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  33. added 2014-03-27
    Malpractice and Negligence: Estate of Taylor V. Muncie Medical Investors, L.P.Stefanie Roberti - 2000 - Journal of Law, Medicine and Ethics 28 (2):195-197.
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  34. added 2014-03-27
    A Survey of Physician Training Programs in Risk Management and Communication Skills for Malpractice Prevention.Frank V. Lefevre, Teresa M. Waters & Peter P. Budetti - 2000 - Journal of Law, Medicine and Ethics 28 (3):258-266.
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  35. added 2014-03-27
    Criminal Law/Medical Malpractice: Court Strikes Down Murder Conviction of Physician Where Inappropriate Care Led to Patient's Death.Alessia T. Bell - 2000 - Journal of Law, Medicine and Ethics 28 (2):194-195.
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  36. added 2014-03-26
    Medical Malpractice, Mistake Prevention, and Compensation.Thomas May & Mark P. Aulisio - 2001 - Kennedy Institute of Ethics Journal 11 (2):135-146.
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  37. added 2014-03-23
    Second Circuit Permits State Malpractice Suit Against HMO.Anna Lumelsky - 2003 - Journal of Law, Medicine and Ethics 31 (4):734-736.
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  38. added 2014-03-22
    Litigation in Clinical Research: Malpractice Doctrines Versus Research Realities.E. Haavi Morreim - 2004 - Journal of Law, Medicine and Ethics 32 (3):474-484.
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  39. added 2014-03-21
    Physicians and Strikes: Can a Walkout Over the Malpractice Crisis Be Ethically Justified?Autumn Fiester - 2004 - American Journal of Bioethics 4 (1):12 – 16.
    Malpractice insurance rates have created a crisis in American medicine. Rates are rising and reimbursements are not keeping pace. In response, physicians in the states hardest hit by this crisis are feeling compelled to take political action, and the current action of choice seems to be physician strikes. While the malpractice insurance crisis is acknowledged to be severe, does it justify the extreme action of a physician walkout? Should physicians engage in this type of collective action, and what are the (...)
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  40. added 2014-03-20
    The Medical Malpractice Insurance Crisis, Again.David N. Hoffman - 2005 - Hastings Center Report 35 (2):15-19.
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  41. added 2014-03-06
    Serious Professional Misconduct and the Need for an Apology.Demian Whiting - 2010 - Clinical Ethics 5 (3):130-135.
    In this paper I argue that doctors who are found guilty of serious professional misconduct should be required to apologize as a condition of their registration. I argue that such a requirement is to be justified on the basis of the need to protect patients, maintain public confidence in the profession, and declare and uphold proper standards of conduct and behaviour. I also answer an objection that might be made to the position I defend. Finally, I consider whether there should (...)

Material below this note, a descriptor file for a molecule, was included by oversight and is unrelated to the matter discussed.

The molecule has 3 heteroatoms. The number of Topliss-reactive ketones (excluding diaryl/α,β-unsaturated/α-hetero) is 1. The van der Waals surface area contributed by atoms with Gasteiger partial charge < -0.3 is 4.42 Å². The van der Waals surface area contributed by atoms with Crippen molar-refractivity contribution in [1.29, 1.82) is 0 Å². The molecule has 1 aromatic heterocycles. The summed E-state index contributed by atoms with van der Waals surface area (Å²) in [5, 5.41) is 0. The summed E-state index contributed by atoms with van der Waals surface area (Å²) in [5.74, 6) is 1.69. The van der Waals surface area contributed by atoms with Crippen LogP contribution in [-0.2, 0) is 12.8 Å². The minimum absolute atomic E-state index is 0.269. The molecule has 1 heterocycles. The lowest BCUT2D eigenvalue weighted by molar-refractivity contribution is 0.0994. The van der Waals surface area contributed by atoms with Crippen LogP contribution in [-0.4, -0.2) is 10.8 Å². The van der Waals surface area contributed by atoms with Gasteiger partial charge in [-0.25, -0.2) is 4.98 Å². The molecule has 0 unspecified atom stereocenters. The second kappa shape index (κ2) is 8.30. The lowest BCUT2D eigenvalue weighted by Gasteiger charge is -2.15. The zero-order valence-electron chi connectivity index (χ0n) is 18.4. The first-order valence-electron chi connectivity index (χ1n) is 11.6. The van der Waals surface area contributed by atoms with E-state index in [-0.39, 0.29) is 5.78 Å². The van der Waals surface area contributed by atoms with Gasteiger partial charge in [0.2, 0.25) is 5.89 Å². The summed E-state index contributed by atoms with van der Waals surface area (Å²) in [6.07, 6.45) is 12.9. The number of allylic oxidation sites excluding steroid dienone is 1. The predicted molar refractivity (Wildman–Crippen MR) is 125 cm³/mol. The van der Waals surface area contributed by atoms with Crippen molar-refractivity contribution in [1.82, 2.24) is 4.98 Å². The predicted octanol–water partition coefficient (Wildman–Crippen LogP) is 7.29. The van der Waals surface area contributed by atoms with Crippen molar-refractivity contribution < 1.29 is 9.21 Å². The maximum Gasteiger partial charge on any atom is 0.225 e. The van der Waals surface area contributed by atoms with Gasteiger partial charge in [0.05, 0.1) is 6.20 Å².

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  42. added 2014-03-06
    Medical Error, Malpractice and Complications: A Moral Geography. [REVIEW]David M. Zientek - 2010 - HEC Forum 22 (2):145-157.
    This essay reviews and defines avoidable medical error, malpractice and complication. The relevant ethical principles pertaining to unanticipated medical outcomes are identified. In light of these principles I critically review the moral culpability of the agents in each circumstance and the resulting obligations to patients, their families, and the health care system in general. While I touch on some legal implications, a full discussion of legal obligations and liability issues is beyond the scope of this paper.
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  43. added 2013-11-22
    The Impact of Defense Expenses in Medical Malpractice Claims.Aaron E. Carroll, Parul Divya Parikh & Jennifer L. Buddenbaum - 2012 - Journal of Law, Medicine and Ethics 40 (1):135-142.
    The objective of this study was to take a closer look at defense-related expenses for medical malpractice cases over time. We conducted a retrospective review of medical malpractice claims reported to the Physician Insurers Association of America's Data Sharing Project with a closing date between January 1, 1985 and December 31, 2008. On average a medical malpractice claim costs more than $27,000 to defend. Claims that go to trial are much more costly to defend than are those that are dropped, (...)